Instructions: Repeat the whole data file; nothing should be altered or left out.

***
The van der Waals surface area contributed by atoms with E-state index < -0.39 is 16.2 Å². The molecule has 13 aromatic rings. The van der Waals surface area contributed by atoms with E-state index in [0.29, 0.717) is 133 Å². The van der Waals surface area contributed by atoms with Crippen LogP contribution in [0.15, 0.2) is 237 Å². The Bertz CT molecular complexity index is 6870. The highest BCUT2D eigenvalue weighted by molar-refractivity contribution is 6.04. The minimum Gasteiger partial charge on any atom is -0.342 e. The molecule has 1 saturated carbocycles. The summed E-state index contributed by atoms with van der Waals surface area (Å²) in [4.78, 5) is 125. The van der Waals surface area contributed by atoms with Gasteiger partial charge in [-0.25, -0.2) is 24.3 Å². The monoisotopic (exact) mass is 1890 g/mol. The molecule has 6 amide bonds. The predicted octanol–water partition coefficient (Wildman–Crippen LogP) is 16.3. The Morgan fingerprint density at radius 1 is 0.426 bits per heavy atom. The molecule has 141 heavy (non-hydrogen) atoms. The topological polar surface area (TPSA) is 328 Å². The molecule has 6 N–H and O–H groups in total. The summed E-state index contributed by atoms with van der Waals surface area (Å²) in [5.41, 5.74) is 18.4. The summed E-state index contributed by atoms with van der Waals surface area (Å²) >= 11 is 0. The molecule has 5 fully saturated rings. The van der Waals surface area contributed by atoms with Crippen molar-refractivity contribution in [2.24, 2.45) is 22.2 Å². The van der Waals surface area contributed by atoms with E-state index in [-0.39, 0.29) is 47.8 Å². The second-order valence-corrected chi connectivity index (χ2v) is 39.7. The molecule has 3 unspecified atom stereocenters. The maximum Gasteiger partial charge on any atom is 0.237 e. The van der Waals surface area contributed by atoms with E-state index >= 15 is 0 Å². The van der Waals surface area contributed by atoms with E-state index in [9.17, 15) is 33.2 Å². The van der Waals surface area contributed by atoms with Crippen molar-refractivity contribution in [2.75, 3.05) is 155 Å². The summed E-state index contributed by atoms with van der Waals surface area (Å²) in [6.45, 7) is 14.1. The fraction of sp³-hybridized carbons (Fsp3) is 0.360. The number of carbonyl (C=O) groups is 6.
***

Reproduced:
The van der Waals surface area contributed by atoms with E-state index < -0.39 is 16.2 Å². The molecule has 13 aromatic rings. The van der Waals surface area contributed by atoms with E-state index in [0.29, 0.717) is 133 Å². The van der Waals surface area contributed by atoms with Crippen LogP contribution in [0.15, 0.2) is 237 Å². The Bertz CT molecular complexity index is 6870. The highest BCUT2D eigenvalue weighted by molar-refractivity contribution is 6.04. The minimum Gasteiger partial charge on any atom is -0.342 e. The molecule has 1 saturated carbocycles. The summed E-state index contributed by atoms with van der Waals surface area (Å²) in [4.78, 5) is 125. The van der Waals surface area contributed by atoms with Gasteiger partial charge in [-0.25, -0.2) is 24.3 Å². The monoisotopic (exact) mass is 1890 g/mol. The molecule has 6 amide bonds. The predicted octanol–water partition coefficient (Wildman–Crippen LogP) is 16.3. The Morgan fingerprint density at radius 1 is 0.426 bits per heavy atom. The molecule has 141 heavy (non-hydrogen) atoms. The topological polar surface area (TPSA) is 328 Å². The molecule has 6 N–H and O–H groups in total. The summed E-state index contributed by atoms with van der Waals surface area (Å²) in [5.41, 5.74) is 18.4. The summed E-state index contributed by atoms with van der Waals surface area (Å²) >= 11 is 0. The molecule has 5 fully saturated rings. The van der Waals surface area contributed by atoms with Crippen molar-refractivity contribution in [2.24, 2.45) is 22.2 Å². The van der Waals surface area contributed by atoms with E-state index in [-0.39, 0.29) is 47.8 Å². The second-order valence-corrected chi connectivity index (χ2v) is 39.7. The molecule has 3 unspecified atom stereocenters. The maximum Gasteiger partial charge on any atom is 0.237 e. The van der Waals surface area contributed by atoms with E-state index >= 15 is 0 Å². The van der Waals surface area contributed by atoms with E-state index in [9.17, 15) is 33.2 Å². The van der Waals surface area contributed by atoms with Crippen molar-refractivity contribution in [2.75, 3.05) is 155 Å². The summed E-state index contributed by atoms with van der Waals surface area (Å²) in [6.45, 7) is 14.1. The fraction of sp³-hybridized carbons (Fsp3) is 0.360. The number of carbonyl (C=O) groups is 6.